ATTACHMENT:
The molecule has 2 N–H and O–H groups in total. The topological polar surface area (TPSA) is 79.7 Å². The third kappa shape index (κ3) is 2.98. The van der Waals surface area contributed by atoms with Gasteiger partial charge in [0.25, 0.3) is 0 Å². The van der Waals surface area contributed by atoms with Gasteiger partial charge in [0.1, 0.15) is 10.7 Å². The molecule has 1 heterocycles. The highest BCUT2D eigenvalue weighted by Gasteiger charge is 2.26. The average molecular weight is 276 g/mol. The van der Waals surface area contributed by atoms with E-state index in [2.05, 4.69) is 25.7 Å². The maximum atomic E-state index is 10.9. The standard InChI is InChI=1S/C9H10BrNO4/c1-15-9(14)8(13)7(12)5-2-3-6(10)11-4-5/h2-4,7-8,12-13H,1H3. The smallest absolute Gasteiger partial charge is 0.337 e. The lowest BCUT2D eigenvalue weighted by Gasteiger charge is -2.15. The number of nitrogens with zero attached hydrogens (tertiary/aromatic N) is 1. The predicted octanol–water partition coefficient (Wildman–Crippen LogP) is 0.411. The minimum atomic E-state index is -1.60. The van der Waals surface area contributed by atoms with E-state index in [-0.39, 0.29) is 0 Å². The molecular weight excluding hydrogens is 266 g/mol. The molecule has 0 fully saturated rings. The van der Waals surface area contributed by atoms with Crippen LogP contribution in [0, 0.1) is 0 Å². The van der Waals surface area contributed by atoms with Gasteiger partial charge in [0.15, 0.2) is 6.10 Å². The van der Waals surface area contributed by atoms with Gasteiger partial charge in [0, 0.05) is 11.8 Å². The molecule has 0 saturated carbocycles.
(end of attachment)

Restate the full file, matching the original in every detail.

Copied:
The molecule has 2 N–H and O–H groups in total. The topological polar surface area (TPSA) is 79.7 Å². The third kappa shape index (κ3) is 2.98. The van der Waals surface area contributed by atoms with Gasteiger partial charge in [0.25, 0.3) is 0 Å². The van der Waals surface area contributed by atoms with Gasteiger partial charge in [0.1, 0.15) is 10.7 Å². The molecule has 1 heterocycles. The highest BCUT2D eigenvalue weighted by Gasteiger charge is 2.26. The average molecular weight is 276 g/mol. The van der Waals surface area contributed by atoms with E-state index in [2.05, 4.69) is 25.7 Å². The maximum atomic E-state index is 10.9. The standard InChI is InChI=1S/C9H10BrNO4/c1-15-9(14)8(13)7(12)5-2-3-6(10)11-4-5/h2-4,7-8,12-13H,1H3. The smallest absolute Gasteiger partial charge is 0.337 e. The lowest BCUT2D eigenvalue weighted by Gasteiger charge is -2.15. The number of nitrogens with zero attached hydrogens (tertiary/aromatic N) is 1. The predicted octanol–water partition coefficient (Wildman–Crippen LogP) is 0.411. The minimum atomic E-state index is -1.60. The van der Waals surface area contributed by atoms with E-state index in [-0.39, 0.29) is 0 Å². The molecular weight excluding hydrogens is 266 g/mol. The molecule has 0 fully saturated rings. The van der Waals surface area contributed by atoms with Crippen LogP contribution in [0, 0.1) is 0 Å². The van der Waals surface area contributed by atoms with Gasteiger partial charge in [0.15, 0.2) is 6.10 Å². The van der Waals surface area contributed by atoms with Gasteiger partial charge in [0, 0.05) is 11.8 Å². The molecule has 0 saturated carbocycles.